Mystery surrounds reported Kabul kidnapping of German aid worker | News | DW | 17.08.2015
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Mystery surrounds reported Kabul kidnapping of German aid worker

Afghan officials have said an investigation is underway after a German aid worker was reportedly kidnapped at gunpoint in Kabul. The US warned over the weekend that there was a threat to foreigners in the city.

The Afghan Interior Ministry said on Monday that an investigation was ongoing, but that no group had claimed immediate responsibility for the apparent kidnapping.

According to police officials, unidentified attackers abducted the woman in the district of Qala-e-Fatullah on Monday morning.

The German Foreign Ministry has refused to confirm the news, saying only that it was working to clarify what had happened. The German development agency GIZ - for whom the woman is believed to work - has declined to give further details. The victim was apparently taken from a car by two armed men after leaving her office, with one of the vehicle's windows having been smashed in. No shots were fired, police said.

"We were at the office when we heard rumbling and screams, by the time we came out, we found out that kidnappers had taken a woman," a witness told the dpa news agency.

GIZ workers, speaking anonymously, told dpa that the aid agency's office in Kabul had been under lockdown since last week because of threats. "GIZ sent all non-essential staff on holiday, dozens of them," one employee was reported as saying. "They asked everyone else to work from home, and asked all of us to stop all movements, except for essential ones."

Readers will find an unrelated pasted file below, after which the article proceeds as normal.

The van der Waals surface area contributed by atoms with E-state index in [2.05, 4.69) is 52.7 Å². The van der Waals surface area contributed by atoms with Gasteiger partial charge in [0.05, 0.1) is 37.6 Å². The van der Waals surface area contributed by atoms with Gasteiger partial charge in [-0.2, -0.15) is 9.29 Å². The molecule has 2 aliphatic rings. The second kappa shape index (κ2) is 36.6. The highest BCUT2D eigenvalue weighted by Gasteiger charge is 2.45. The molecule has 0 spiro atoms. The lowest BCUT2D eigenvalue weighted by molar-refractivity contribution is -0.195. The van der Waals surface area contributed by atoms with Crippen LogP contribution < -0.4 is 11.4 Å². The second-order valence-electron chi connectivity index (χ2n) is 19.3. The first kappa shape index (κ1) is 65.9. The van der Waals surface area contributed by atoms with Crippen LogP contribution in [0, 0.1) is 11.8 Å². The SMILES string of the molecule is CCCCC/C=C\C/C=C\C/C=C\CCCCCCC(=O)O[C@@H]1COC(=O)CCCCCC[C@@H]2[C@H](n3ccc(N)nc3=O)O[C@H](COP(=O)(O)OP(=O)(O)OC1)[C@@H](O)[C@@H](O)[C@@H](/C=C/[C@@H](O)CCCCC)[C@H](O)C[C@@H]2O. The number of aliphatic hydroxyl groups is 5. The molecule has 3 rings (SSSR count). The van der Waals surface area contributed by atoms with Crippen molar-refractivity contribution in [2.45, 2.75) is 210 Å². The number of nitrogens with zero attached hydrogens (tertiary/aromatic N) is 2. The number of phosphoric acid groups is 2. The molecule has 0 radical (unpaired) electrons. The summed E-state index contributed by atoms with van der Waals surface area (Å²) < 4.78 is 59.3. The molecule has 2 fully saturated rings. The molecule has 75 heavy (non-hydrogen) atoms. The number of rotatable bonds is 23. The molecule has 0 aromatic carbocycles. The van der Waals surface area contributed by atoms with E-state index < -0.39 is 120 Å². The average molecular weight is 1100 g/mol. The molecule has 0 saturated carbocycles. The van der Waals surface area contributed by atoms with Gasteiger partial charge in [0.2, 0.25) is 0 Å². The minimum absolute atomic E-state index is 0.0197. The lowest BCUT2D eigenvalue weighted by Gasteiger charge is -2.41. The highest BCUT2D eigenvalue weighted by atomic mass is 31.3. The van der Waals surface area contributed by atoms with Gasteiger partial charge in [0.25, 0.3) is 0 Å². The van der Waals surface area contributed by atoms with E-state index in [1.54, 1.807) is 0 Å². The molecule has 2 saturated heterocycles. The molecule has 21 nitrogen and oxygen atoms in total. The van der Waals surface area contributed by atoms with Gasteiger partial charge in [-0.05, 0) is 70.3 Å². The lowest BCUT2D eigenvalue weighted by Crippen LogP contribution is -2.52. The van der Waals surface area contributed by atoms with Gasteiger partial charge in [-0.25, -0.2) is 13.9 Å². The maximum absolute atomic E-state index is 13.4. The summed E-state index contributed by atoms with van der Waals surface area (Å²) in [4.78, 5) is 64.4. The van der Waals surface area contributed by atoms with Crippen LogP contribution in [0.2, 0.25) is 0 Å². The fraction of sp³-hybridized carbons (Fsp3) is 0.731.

The German government estimates there are some 80 German development aid workers in Afghanistan, down from around 200 only a few months earlier. Additionally, about 1,700 local people work for German development organizations.

Warning of imminent danger

The US embassy in Kabul earlier in the week issued an "emergency message" to citizens, warning them to avoid Qala-e-Fatullah because of an imminent threat to foreigners. Several non-governmental organizations have their headquarters in the neighborhood, which also has a number of guest houses that are popular with foreigners.

Recent weeks have seen a marked deterioration in security in the Afghan capital, with Taliban insurgents intensifying their war against the government.

The Taliban has denied responsibility for a truck bombing earlier this month that killed 15 people and injured more than 250. However, it did claim responsibility for an attack on the capital's airport that killed five.

A Dutch woman working for a Swiss agency was kidnapped in the area in June, and is still missing.

A German working for GIZ was kidnapped earlier this year on a highway in the northern part of Kunduz province, in the distant north of the country. He escaped in May, after being held for six weeks.

rc/cmk (AP, dpa, Reuters)